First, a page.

2. Cook your pasta separately, however much you want to use (remembering that pasta swells as it cooks).
  3. Once the soup has cooked, drain the pasta and add it to the soup at the end, along with salt and pepper to taste. (In the Quick method, the pasta is cooked right in the soup, which tastes fine but adds some cloudiness to the end product.)
  4. To serve, put a piece of chicken in a bowl and cut up into small pieces, then add the broth, vegetables and pasta. Enjoy!

The idea of mindfulness is to set aside all the detritus we carry around most of the time – worrying about the bills or the appliance that sounds like it’s going to fail soon, avoiding the coronavirus, our kids are fighting, and on and on – for a little while to take a breather, to just appreciate something nice we’re doing at the moment. A lot of the time we forget to do that.

Making a wonderful pot of soup on a cold winter day is the perfect antidote to both the weather and your mind running around in circles. It’s nourishing, comforting, and feels really good to produce. Life doesn’t get much better than sharing that soothing deliciousness with your family or someone you’re keeping in contact with who needs a pick-me-up. Let me know how you make out 😊

If you’re having trouble coping with the heightened state of worry we’re all in these days, check out the many free resources and webinars offered by the Action for Happiness organization. I think you’ll find some really good ideas to help you.

Next week: getting ready for another fun holiday to celebrate: the Lunar (Chinese) New Year coming up on February 12th.

Swapping drama for fun

I don’t know about you, but over the past year I feel I’ve had enough drama to last me a lifetime. At this start of a new year, I feel the need for more fun in my life.

Here in Ontario we’re back in Emergency Measures and have just been tasked with staying home again except for essential outings (groceries, etc.), so opportunities for fun are restricted, but “fun” is a mindset anyway.

Your idea of fun may not be the same as mine – my hubby and I have the most fun on our travels when things go wrong, for example, while our friends think we’re nuts and refuse to travel with us ;D

One of my favourite ways to engage in a little planned fun while stuck indoors is escapism through movies, and pairing those movies with a themed meal creates a great atmosphere. Planning these ‘dinner & a movie’ nights gives you something to look forward to.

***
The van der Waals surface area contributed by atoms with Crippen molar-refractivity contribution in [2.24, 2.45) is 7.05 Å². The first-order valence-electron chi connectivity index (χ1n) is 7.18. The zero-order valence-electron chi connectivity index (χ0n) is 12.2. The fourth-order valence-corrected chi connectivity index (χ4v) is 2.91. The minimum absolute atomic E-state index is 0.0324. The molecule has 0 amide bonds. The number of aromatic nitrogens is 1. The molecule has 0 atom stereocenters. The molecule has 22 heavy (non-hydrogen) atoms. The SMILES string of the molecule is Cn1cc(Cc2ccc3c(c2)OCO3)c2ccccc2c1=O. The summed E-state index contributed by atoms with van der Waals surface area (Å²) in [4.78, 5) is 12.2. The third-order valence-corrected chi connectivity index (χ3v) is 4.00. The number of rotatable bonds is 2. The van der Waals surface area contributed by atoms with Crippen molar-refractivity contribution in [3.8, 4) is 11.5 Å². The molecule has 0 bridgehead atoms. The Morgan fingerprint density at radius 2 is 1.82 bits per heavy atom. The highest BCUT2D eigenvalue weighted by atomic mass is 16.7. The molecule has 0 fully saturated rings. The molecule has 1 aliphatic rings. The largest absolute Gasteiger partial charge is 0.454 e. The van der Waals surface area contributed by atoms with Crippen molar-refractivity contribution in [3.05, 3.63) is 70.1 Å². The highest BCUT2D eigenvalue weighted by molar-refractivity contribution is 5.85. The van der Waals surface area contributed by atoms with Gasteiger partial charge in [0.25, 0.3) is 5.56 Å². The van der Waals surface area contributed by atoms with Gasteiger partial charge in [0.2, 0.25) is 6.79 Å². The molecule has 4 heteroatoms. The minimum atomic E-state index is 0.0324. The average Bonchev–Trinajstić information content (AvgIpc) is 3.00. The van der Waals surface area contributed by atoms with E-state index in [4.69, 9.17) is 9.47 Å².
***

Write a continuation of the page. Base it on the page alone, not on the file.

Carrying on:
Your choice of movie to escape into is very personal. I’ve read several articles analyzing why horror movies have been so popular since the start of the pandemic. They’re not my cup of tea, though – I like feel-good and adventure movies at the moment.

The other night I stumbled across a great old movie called North to Alaska (1960) – a ribald, colourful adventure comedy starring John Wayne, Stewart Granger, Fabian and Capucine. My mom and I used to love watching this movie together when I was a teenager, and I still enjoy it.

Plot synopsis: Wayne, Granger and Fabian are three men who’ve gone to Alaska for the Gold Rush and made a rich strike. Claim-jumping is rampant, though, so Granger asks Wayne to go to Seattle to buy some better equipment while he and his younger brother mind the camp, and to also pick up Granger’s long-time French fiancée Jenny to bring her to Alaska so they can finally get married. When Wayne finds Jenny, however, she’s given up on waiting and married someone. Drowning his sorrows on behalf of his friend at a Seattle brothel that evening, Wayne meets Capucine, a lovely and feisty French prostitute named Michelle, and offers her a lot of money to come with him to Alaska to replace Jenny. On the long boat ride to Nome a budding romance develops, although neither will admit it to themselves, and things get even crazier when Capucine joins the men out at their mine. If you’ve never seen it, you’ll have to watch the movie to find out what happens after that!

There’s a fun scene where Wayne takes Capucine to the annual Logger’s Picnic in Seattle before they head to Alaska, and they have a picnic meal with spit-roasted pork and sides that made me instantly want to make my own version. I bought some pulled pork at a local deli, and made my own sides: gluten-free cornbread (using the excellent mix from Bob’s Red Mill), homemade coleslaw, buttered corn and Green Giant buttered Brussels sprouts (which weren’t a picnic feature in the early 1900s, but I just like them). It’s not a meal I typically make, so it was as much fun to put together as it was delicious to consume, and for a little while we were virtually transported to the fresh air of the West Coast at the turn of the previous century, eating simple but great food.

For me there was an added layer of nostalgia, as my dad was a medic at a logging camp when we lived in Northern Ontario while my brother and I were kids – eating our meal, I could almost smell the tall pine trees, wood chips and forest soil.